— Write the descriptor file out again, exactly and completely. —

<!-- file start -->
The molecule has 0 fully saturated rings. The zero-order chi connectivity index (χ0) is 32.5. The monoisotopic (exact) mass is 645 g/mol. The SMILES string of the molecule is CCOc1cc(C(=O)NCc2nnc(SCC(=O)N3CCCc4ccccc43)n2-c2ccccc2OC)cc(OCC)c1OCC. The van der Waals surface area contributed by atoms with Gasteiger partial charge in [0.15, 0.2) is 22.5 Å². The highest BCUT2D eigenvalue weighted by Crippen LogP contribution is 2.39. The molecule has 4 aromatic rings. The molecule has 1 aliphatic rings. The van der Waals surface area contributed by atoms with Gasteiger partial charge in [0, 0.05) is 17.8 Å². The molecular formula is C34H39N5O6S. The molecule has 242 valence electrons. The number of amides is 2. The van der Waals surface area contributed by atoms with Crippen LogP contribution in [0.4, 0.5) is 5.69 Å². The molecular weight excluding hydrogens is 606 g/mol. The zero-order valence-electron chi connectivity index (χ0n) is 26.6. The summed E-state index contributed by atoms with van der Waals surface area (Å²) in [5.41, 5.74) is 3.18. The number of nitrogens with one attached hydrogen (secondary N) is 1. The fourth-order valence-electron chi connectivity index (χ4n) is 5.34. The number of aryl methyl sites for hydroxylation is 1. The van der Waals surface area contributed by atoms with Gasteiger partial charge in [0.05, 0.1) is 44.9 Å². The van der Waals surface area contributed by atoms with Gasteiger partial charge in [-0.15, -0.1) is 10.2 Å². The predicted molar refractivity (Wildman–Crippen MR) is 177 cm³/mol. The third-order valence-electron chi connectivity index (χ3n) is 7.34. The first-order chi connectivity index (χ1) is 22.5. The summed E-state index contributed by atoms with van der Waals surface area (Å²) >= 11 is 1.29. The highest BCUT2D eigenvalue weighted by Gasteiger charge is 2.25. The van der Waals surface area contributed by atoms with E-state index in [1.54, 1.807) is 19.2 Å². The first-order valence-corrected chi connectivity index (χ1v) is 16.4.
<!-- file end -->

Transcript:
The molecule has 0 fully saturated rings. The zero-order chi connectivity index (χ0) is 32.5. The monoisotopic (exact) mass is 645 g/mol. The SMILES string of the molecule is CCOc1cc(C(=O)NCc2nnc(SCC(=O)N3CCCc4ccccc43)n2-c2ccccc2OC)cc(OCC)c1OCC. The van der Waals surface area contributed by atoms with Gasteiger partial charge in [0.15, 0.2) is 22.5 Å². The highest BCUT2D eigenvalue weighted by Crippen LogP contribution is 2.39. The molecule has 4 aromatic rings. The molecule has 1 aliphatic rings. The van der Waals surface area contributed by atoms with Gasteiger partial charge in [0, 0.05) is 17.8 Å². The molecular formula is C34H39N5O6S. The molecule has 242 valence electrons. The number of amides is 2. The van der Waals surface area contributed by atoms with Crippen LogP contribution in [0.4, 0.5) is 5.69 Å². The molecular weight excluding hydrogens is 606 g/mol. The zero-order valence-electron chi connectivity index (χ0n) is 26.6. The summed E-state index contributed by atoms with van der Waals surface area (Å²) in [5.41, 5.74) is 3.18. The number of nitrogens with one attached hydrogen (secondary N) is 1. The fourth-order valence-electron chi connectivity index (χ4n) is 5.34. The number of aryl methyl sites for hydroxylation is 1. The van der Waals surface area contributed by atoms with Gasteiger partial charge in [0.05, 0.1) is 44.9 Å². The van der Waals surface area contributed by atoms with Gasteiger partial charge in [-0.15, -0.1) is 10.2 Å². The predicted molar refractivity (Wildman–Crippen MR) is 177 cm³/mol. The third-order valence-electron chi connectivity index (χ3n) is 7.34. The first-order chi connectivity index (χ1) is 22.5. The summed E-state index contributed by atoms with van der Waals surface area (Å²) >= 11 is 1.29. The highest BCUT2D eigenvalue weighted by Gasteiger charge is 2.25. The van der Waals surface area contributed by atoms with E-state index in [1.54, 1.807) is 19.2 Å². The first-order valence-corrected chi connectivity index (χ1v) is 16.4.